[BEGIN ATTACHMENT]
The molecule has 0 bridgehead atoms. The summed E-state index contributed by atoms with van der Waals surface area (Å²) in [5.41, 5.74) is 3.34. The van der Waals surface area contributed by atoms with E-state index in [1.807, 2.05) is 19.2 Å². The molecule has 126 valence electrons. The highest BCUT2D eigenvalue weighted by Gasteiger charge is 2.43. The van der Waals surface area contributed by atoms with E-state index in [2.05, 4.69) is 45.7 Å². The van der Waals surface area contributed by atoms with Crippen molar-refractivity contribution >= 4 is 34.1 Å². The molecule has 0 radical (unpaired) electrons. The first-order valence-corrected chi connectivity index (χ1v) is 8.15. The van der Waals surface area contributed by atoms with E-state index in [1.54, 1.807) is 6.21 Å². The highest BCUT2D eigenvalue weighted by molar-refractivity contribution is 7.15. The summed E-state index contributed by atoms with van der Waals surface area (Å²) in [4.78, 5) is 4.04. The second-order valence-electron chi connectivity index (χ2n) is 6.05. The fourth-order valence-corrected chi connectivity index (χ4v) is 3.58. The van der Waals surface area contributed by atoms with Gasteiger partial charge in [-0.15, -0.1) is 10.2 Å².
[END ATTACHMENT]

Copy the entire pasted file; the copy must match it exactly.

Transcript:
The molecule has 0 bridgehead atoms. The summed E-state index contributed by atoms with van der Waals surface area (Å²) in [5.41, 5.74) is 3.34. The van der Waals surface area contributed by atoms with E-state index in [1.807, 2.05) is 19.2 Å². The molecule has 126 valence electrons. The highest BCUT2D eigenvalue weighted by Gasteiger charge is 2.43. The van der Waals surface area contributed by atoms with E-state index in [2.05, 4.69) is 45.7 Å². The van der Waals surface area contributed by atoms with Crippen molar-refractivity contribution >= 4 is 34.1 Å². The molecule has 0 radical (unpaired) electrons. The first-order valence-corrected chi connectivity index (χ1v) is 8.15. The van der Waals surface area contributed by atoms with E-state index in [1.54, 1.807) is 6.21 Å². The highest BCUT2D eigenvalue weighted by molar-refractivity contribution is 7.15. The summed E-state index contributed by atoms with van der Waals surface area (Å²) in [4.78, 5) is 4.04. The second-order valence-electron chi connectivity index (χ2n) is 6.05. The fourth-order valence-corrected chi connectivity index (χ4v) is 3.58. The van der Waals surface area contributed by atoms with Gasteiger partial charge in [-0.15, -0.1) is 10.2 Å².